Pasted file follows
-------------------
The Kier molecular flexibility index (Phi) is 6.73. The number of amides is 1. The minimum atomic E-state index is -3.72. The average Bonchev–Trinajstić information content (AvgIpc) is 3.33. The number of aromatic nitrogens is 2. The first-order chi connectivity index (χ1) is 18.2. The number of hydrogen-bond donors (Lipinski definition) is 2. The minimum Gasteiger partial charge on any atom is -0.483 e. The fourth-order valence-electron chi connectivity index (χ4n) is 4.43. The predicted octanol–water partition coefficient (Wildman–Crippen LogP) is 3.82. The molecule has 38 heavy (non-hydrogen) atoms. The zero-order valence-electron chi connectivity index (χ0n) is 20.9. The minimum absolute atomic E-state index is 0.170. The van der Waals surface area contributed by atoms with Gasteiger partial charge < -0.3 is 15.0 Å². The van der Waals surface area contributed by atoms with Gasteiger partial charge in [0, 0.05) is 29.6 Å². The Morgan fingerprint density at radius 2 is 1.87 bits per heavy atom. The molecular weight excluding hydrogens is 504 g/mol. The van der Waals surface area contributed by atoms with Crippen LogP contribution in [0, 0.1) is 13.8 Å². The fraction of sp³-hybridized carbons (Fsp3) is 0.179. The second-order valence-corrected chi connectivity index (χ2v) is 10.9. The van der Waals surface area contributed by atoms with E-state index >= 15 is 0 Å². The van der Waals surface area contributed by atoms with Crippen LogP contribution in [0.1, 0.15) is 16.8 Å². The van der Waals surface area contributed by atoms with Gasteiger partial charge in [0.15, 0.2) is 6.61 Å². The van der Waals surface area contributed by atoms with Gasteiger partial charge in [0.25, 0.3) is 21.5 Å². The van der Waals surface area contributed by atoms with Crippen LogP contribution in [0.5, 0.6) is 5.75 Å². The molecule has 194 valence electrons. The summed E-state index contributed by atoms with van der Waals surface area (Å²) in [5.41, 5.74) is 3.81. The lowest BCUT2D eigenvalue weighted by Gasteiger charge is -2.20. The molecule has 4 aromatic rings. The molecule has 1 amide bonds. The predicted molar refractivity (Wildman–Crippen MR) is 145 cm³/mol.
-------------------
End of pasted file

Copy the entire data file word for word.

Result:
The Kier molecular flexibility index (Phi) is 6.73. The number of amides is 1. The minimum atomic E-state index is -3.72. The average Bonchev–Trinajstić information content (AvgIpc) is 3.33. The number of aromatic nitrogens is 2. The first-order chi connectivity index (χ1) is 18.2. The number of hydrogen-bond donors (Lipinski definition) is 2. The minimum Gasteiger partial charge on any atom is -0.483 e. The fourth-order valence-electron chi connectivity index (χ4n) is 4.43. The predicted octanol–water partition coefficient (Wildman–Crippen LogP) is 3.82. The molecule has 38 heavy (non-hydrogen) atoms. The zero-order valence-electron chi connectivity index (χ0n) is 20.9. The minimum absolute atomic E-state index is 0.170. The van der Waals surface area contributed by atoms with Gasteiger partial charge < -0.3 is 15.0 Å². The van der Waals surface area contributed by atoms with Gasteiger partial charge in [0, 0.05) is 29.6 Å². The Morgan fingerprint density at radius 2 is 1.87 bits per heavy atom. The molecular weight excluding hydrogens is 504 g/mol. The van der Waals surface area contributed by atoms with Crippen LogP contribution in [0, 0.1) is 13.8 Å². The fraction of sp³-hybridized carbons (Fsp3) is 0.179. The second-order valence-corrected chi connectivity index (χ2v) is 10.9. The van der Waals surface area contributed by atoms with E-state index >= 15 is 0 Å². The van der Waals surface area contributed by atoms with Crippen LogP contribution in [0.1, 0.15) is 16.8 Å². The van der Waals surface area contributed by atoms with Gasteiger partial charge in [0.15, 0.2) is 6.61 Å². The van der Waals surface area contributed by atoms with Gasteiger partial charge in [0.25, 0.3) is 21.5 Å². The van der Waals surface area contributed by atoms with Crippen LogP contribution in [0.5, 0.6) is 5.75 Å². The molecule has 194 valence electrons. The summed E-state index contributed by atoms with van der Waals surface area (Å²) in [5.41, 5.74) is 3.81. The lowest BCUT2D eigenvalue weighted by Gasteiger charge is -2.20. The molecule has 4 aromatic rings. The molecule has 1 amide bonds. The predicted molar refractivity (Wildman–Crippen MR) is 145 cm³/mol.